An eminent former cabinet member and I are having an amicable running debate about what level of concern is justified by the steadily more extreme espousal of lunatic policy positions by influential Democrats. Personal income top tax rates of 70 percent (Elizabeth Warren, Bernie Sanders), nationalized health care (Kamala Harris), open borders and sanctuaries against federal immigration laws (most audible Democrats), the killing of live new-born children (flirtations by many, apart from the governor of Virginia, who took the initial plunge on his way all the way down last week), and now, a green dictatorship that would radically renovate every building in America, abolish road and air transportation, and require brigades of people to diaper flatulent cows (the inevitable Alexandria Ocasio-Cortez and Senator Ed Markey, inter alia). My well-travelled friend thinks that as the polls seem to support a good deal of this foolishness, it is very dangerous.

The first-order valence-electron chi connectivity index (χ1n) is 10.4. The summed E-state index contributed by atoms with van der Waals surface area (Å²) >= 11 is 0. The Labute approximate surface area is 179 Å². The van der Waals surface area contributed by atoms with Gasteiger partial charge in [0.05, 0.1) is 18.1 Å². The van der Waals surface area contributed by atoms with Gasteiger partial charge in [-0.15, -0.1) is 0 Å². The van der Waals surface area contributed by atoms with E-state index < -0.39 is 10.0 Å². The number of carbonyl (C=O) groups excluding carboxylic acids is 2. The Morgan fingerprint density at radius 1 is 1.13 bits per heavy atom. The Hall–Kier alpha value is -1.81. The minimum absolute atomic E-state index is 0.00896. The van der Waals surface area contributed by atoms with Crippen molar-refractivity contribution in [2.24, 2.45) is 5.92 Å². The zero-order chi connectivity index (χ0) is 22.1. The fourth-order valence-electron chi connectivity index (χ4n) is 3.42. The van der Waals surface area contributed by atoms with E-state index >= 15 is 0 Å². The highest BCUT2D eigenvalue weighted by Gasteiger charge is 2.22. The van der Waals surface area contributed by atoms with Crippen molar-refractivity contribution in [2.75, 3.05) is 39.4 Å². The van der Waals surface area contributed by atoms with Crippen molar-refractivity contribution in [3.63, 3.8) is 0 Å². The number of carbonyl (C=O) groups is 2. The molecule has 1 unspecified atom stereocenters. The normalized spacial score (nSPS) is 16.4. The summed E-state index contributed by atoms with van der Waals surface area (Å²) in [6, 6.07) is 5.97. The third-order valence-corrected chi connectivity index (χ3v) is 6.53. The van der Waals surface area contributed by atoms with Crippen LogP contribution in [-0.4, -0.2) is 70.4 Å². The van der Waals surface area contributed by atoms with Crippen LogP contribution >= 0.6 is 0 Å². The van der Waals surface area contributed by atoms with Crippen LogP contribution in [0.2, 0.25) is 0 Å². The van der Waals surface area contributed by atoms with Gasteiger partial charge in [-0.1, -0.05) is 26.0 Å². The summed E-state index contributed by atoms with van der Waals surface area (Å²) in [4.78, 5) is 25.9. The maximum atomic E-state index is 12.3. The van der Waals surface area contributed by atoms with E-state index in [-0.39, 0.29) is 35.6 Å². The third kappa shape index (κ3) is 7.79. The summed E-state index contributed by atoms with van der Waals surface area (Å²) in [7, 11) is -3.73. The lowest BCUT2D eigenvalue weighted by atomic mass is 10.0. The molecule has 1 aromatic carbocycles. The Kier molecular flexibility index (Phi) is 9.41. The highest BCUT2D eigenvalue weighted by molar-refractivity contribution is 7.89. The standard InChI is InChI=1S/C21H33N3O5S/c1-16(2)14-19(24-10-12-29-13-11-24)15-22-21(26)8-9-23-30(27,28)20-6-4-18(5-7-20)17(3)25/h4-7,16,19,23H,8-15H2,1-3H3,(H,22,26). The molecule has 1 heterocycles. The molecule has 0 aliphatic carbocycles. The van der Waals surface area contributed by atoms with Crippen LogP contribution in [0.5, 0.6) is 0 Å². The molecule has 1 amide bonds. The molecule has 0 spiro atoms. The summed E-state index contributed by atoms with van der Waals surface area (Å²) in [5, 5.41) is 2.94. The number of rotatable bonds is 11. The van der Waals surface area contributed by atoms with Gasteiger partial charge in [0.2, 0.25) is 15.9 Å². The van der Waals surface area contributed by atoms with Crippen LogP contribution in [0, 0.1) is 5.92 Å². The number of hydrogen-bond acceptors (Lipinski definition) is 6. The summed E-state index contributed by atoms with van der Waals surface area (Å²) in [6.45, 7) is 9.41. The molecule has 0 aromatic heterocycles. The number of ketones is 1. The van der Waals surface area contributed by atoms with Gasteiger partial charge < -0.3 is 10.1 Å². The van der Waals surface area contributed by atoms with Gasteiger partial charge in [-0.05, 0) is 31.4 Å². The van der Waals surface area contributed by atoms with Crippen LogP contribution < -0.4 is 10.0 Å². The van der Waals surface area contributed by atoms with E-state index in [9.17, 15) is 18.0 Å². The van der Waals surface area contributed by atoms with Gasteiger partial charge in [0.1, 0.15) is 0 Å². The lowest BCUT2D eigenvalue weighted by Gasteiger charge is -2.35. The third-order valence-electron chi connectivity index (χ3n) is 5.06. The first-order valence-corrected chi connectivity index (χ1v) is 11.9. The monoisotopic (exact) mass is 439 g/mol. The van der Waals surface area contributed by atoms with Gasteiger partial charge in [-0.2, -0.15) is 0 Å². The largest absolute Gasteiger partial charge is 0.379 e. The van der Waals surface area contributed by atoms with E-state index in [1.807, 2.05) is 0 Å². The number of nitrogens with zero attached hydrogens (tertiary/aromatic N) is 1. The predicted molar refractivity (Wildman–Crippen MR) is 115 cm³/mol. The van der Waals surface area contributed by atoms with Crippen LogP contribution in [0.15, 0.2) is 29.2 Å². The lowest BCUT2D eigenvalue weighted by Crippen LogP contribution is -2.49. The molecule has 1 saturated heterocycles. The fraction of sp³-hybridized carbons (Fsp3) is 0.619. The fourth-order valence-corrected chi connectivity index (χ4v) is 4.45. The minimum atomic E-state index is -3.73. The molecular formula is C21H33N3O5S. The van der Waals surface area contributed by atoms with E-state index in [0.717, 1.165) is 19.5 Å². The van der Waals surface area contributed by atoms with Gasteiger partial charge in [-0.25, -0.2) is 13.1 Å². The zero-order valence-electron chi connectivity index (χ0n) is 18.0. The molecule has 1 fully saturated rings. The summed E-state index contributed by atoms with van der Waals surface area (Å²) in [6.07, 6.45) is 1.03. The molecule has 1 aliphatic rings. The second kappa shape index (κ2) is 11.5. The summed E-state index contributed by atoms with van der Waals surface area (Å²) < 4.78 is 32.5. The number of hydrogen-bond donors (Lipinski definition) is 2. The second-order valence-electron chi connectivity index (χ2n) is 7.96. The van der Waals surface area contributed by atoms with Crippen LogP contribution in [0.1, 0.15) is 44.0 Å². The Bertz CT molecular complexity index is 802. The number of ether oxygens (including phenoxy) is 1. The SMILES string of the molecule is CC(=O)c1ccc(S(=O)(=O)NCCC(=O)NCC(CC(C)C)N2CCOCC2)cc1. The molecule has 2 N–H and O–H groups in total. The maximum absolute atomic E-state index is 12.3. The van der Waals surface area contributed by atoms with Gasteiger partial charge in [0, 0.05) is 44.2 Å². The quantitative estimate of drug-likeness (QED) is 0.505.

I think it is a welcome development, as in their frustration that Donald Trump has emerged as a serious challenge and not just an electoral fluke who can be easily purged and disposed of, the Democrats are getting everything off their chest in a mighty primal disgorgement.
Radical political change, even mere hustings-posturing and salonnier-bombast, always becomes more and more exaggerated before it snaps back. Genuine revolutionary movements go farther and farther until they reach the law of 22 Prairial—the French Revolution’s “Law of the Great Terror.” The Committee of Public Safety accelerated and expedited executions of the accused, after pro forma trials and on the flimsiest denunciations. (Michael Avenatti-level allegations, in other words).